This post is part of my liveblogged account of a conference. Two disclaimers: Liveblogging is hard, and I often get things wrong. If I did, please feel free to correct me via email or in the comments and I’ll make changes when appropriate. Second, the opinions expressed in these sorts of posts are those of the speakers, rather than mine.
The closing session for the first day at the Quantified Self conference offers some glipses of the future of the movement. Paul Tarini of the Robert Wood Johnson Foundation has been instrumental in sponsoring some of QS’s early work (and the presence of several folks, myself included, ath the conference – thanks, Paul!) He introduces a new feature on Quantified Self’s website, a directory of products and services called The Complete QS Guide to Self Tracking, which features 400 tools at present.
One of the sexiest new tools is the Basis pulsetracer wristwatch, presented by Nadeem Kassam. He left the entertainment industry for health care and has been fascinated by the challenge of producing devices that are easy for many people to wear and enjoy, rather than existing for the obsessive folks who come to conferences like this one. The Basis device uses an optical blood flow sensor to measure bloodflow speed, which it can interpolate into a measure of hert rate. By combining this information with data from an accelerometer, galvanic response and temperature sensors, the “watch” can provide a very broad range of data on caloric burn, activity and sleep status.
The device isn’t the thing, Kassam tells us – it’s the way we present data to users. We need data that’s deep enough to be insightful, but simple and engaging. We need to be able to share it with other companies and systems. And we need to make it easy for users to wear, sync, learn and share, or we won’t find a way to extend personal tracking beyod the early adopter market.
The rest of the closing session focuses on precisely this challenge: turning personal tracking into a consumer product. Ben Rubin of Zeo (a sleep-tracking sensor), Jason Jacobs of Fitnesskeeper, and Brian Krejcarek of GreenGoose are wrestling with similar challenges. They’re building products based on their personal passions, but trying to sell to a broad audience. In the process, they’re learning a great deal about what might work – and not work – in bringing QS ideas to a wider audience.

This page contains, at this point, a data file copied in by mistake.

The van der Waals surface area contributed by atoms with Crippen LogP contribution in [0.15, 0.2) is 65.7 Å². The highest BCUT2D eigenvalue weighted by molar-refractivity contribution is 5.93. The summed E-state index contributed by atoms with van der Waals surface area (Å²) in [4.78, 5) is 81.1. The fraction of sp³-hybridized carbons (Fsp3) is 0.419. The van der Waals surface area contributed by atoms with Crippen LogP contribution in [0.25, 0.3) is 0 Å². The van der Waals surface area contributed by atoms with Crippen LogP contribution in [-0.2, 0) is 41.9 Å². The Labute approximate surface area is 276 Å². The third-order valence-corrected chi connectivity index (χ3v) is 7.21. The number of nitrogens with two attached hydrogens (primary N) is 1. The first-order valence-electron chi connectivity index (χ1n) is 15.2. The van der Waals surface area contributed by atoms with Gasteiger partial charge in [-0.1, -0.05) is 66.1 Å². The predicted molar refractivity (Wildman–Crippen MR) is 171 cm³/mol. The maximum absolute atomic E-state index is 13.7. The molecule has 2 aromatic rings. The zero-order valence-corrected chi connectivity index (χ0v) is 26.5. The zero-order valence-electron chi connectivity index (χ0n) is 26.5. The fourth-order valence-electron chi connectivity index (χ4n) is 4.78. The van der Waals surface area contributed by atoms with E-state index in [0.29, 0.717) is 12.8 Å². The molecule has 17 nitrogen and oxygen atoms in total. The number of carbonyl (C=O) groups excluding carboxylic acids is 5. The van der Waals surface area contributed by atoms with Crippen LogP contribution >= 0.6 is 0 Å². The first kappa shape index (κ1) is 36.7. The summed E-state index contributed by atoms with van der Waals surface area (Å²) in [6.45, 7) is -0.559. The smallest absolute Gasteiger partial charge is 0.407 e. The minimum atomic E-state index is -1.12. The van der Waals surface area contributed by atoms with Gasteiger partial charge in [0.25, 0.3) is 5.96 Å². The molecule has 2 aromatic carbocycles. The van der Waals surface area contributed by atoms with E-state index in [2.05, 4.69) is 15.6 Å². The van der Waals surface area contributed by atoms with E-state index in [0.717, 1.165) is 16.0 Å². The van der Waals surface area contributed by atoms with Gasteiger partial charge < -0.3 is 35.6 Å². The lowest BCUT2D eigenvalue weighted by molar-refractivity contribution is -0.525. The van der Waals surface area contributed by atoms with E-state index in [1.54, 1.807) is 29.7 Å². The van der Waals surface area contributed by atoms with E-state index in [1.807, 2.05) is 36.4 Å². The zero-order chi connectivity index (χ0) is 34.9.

Ben tells us that, while there are a few truly dedicated users who’ve used Zeo (a sensor that tracks sleep behavior) virtually every night since it’s been released, most users buy the product, use it intently for 3-4 weeks, and then fall off. What’s interesting is that they don’t stop using it entirely – the usage goes down, but six months after purchase, 70% were using it at least once a week. The hope is that by making a product convenient and easy to use, they’ll pick it up any time they have a sleep issue.
Jason, whose company makes software to track physical activity, has discovered that users who share their data on Facebook are more likely to stay engaged. So are users who integrate data from other tracking devices with data from their running or biking. And users who stop using the tools are often able to be lured back in by email prompts, that ask whether a user is “taking a break” and suggesting that they get back to tracking by setting and reaching a goal.
Brian, whose company manufactures inexpensive and small sensors that can record movement on objects like toothbrushes, pill bottles or water pipes, urges the audience to consider passive sensors rather than tools that require active data collection. The problem with a sensor you choose to use, he tells us, is that you end up with zeros for the days you didn’t participate. By making sensors pervasive, you can choose to ignore the data they transmit, but it’s there if and when you want it.
Ben – whose product is a sensor you need to choose to wear – allows that he’s a fan of ubiquitous, passive sensors. In the long term, we’ll have sensors in our beds, cars and phones… but it’s going to take a while. In the meantime, it makes sense to target sensors at problems people are having, like the need to get better sleep. And until there’s a richer ecosystem around these tools, a manufacturer may need to be highly vertically integrated. Zeo produces the physical sensor, the tools for visualizing sleep data, and the community that allows you to compare your sleep to that of others. It’s possible that, going forward, we’ll have a whole ecosystem of providers, but in the meantime, it makes sense to develop everything a user needs.
Gary Wolf, who’s moderating the session, asks all participants “What’s missing in the ecosystem?”
Ben suggests that stress is a market where there aren’t many good tools to analyze and understand a problem many individuals suffer from. In a more general sense, mass consumer awareness is still missing from the market as a whole. Brian suggests that personal tracking isn’t much fun – what’s missing is games that bring happiness to the process. Jason doesn’t believe anything in particular is missing from a QS ecosystem – instead, we just need more time to collect data and develop our tools.